I don't remember exactly how, but we found our way in. And we spent probably two straight weeks in there, just every day going back and using broomsticks as fake guns because we couldn't check them out of the armory for personal one-on-one training. And we spent every day clearing rooms. Other squad leaders might have been giving their guys classes and stuff and giving them some kind of information, but Reitzman was drilling muscle memory that would save us into us just nonstop. He trained us to be the beast squad. Early on he told us during PT one day, we may not be the smartest squad, but by God we're going to be the strongest. And throughout training we proved ourselves repeatedly that we were the strongest, but we were also one of the smartest too. So when we got to Afghanistan, we were there to do the dirtiest missions. That's what we were there for and that's what we had trained to do because just like my mentality of why join the Marines if I'm not going to join the fight, Reitzman's mentality was why go to war if we're not going to go be the best and fight the hardest.

And all of us loved it. He was our Captain Ahab that we were ready to follow into hell. So in May of 2010 we deployed to Helmand, Afghanistan. It's in the southern area of Afghanistan right near the Pakistani border. It's a very rural area and it's very open and desert-like in some areas.

It's a very interesting looking kind of geography. I remember when we first got to one of the bigger bases and stepped off of the cargo plane, I just remember the shock of stepping out into the Afghan air. It's so dry and dusty, but it was so hot. And we went and got on this little bus thing in groups of like eight or ten or however many it could hold with our full packs in our laps and body armor on, weapons strapped across us and everything. I was sitting in this tiny little seat squashed in next to another Marine and the driver cuts on the bus and there's no AC so we're just cooking. And the song that comes on is I Love College by Asher Roth.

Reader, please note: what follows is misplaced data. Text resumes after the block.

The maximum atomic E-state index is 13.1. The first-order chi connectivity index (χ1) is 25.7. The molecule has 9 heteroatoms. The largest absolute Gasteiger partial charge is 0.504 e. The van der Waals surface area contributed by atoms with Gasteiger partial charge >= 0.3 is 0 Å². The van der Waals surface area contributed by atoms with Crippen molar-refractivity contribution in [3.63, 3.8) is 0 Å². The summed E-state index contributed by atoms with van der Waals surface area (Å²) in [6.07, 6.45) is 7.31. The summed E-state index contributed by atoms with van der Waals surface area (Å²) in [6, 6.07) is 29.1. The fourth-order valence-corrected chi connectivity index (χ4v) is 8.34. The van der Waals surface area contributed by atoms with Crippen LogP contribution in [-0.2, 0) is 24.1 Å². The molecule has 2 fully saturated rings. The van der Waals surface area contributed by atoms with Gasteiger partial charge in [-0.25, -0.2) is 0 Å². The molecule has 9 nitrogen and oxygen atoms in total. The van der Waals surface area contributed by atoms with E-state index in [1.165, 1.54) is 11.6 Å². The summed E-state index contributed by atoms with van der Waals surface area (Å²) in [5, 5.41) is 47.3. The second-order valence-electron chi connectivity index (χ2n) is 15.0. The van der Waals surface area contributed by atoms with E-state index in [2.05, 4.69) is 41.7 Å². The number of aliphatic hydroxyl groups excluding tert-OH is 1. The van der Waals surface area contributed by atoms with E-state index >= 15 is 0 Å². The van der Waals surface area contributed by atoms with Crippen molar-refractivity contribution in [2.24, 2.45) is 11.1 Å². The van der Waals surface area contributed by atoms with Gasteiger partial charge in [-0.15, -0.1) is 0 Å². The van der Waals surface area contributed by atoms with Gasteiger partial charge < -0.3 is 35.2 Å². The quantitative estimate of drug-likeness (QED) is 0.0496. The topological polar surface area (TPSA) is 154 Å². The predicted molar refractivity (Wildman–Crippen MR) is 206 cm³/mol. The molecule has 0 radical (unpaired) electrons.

If anybody hasn't heard it, the whole song is about partying and just having fun and screwing around in college. And I just remember sitting there thinking, it is May of 2010. Had I stayed in school and followed a four-year program, I would be graduating sometime this month, but instead this is where I'm at, listening to Asher Roth in Afghanistan. Anyway, so we spent a week or two at the bigger base until they had flights and stuff lined up for us to be able to get to our area of operations. When we finally got there, we landed a bigger base near the one that we were going to live on and we had to patrol to our base.

I remember walking down the street just looking around and all the buildings are made out of mud and just thinking it looked like biblical times but with tractors, Toyota Corollas and cell phones added in. And it was just so mind-blowing to look around and I'm sure it was pretty easy to tell that I was new because I'm walking around with my mouth open staring at everything, but also my uniform is nice and clean and stuff. And I remember walking down the road and this little Afghan kid walks up to me and is like, Hey, you new Marine? I'm like, uh, what?

No. He's like, no, you knew. And I was like, how do you, how do you know that I'm new? And he like grabs my sleeve and rubs it between his fingers and kind of then points at the guy next to me and he's filthy.

And he's like, nice clean. And I was like, all right, so, uh, where'd you learn English? And he just immediately pretends that he's holding a radio and says, COG, COG, this post three, I need an MRE. Obviously just copying what he had heard Marine saying on post over and over.